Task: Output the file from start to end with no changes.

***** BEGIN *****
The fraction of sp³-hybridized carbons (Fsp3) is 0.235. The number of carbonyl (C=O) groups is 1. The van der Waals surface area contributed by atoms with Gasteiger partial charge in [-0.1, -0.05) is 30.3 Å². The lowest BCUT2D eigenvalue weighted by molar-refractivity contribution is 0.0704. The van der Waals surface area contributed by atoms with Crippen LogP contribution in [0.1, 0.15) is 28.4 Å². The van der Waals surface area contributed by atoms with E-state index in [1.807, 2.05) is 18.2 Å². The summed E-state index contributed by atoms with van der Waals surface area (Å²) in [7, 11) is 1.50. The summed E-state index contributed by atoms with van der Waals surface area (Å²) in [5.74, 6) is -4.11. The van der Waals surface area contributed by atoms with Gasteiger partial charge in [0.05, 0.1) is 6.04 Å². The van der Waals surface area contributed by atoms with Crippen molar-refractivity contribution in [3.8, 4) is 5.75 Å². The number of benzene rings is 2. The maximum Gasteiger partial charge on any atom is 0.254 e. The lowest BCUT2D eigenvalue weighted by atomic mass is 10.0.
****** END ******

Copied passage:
The fraction of sp³-hybridized carbons (Fsp3) is 0.235. The number of carbonyl (C=O) groups is 1. The van der Waals surface area contributed by atoms with Gasteiger partial charge in [-0.1, -0.05) is 30.3 Å². The lowest BCUT2D eigenvalue weighted by molar-refractivity contribution is 0.0704. The van der Waals surface area contributed by atoms with Crippen LogP contribution in [0.1, 0.15) is 28.4 Å². The van der Waals surface area contributed by atoms with E-state index in [1.807, 2.05) is 18.2 Å². The summed E-state index contributed by atoms with van der Waals surface area (Å²) in [7, 11) is 1.50. The summed E-state index contributed by atoms with van der Waals surface area (Å²) in [5.74, 6) is -4.11. The van der Waals surface area contributed by atoms with Gasteiger partial charge in [0.05, 0.1) is 6.04 Å². The van der Waals surface area contributed by atoms with Crippen molar-refractivity contribution in [3.8, 4) is 5.75 Å². The number of benzene rings is 2. The maximum Gasteiger partial charge on any atom is 0.254 e. The lowest BCUT2D eigenvalue weighted by atomic mass is 10.0.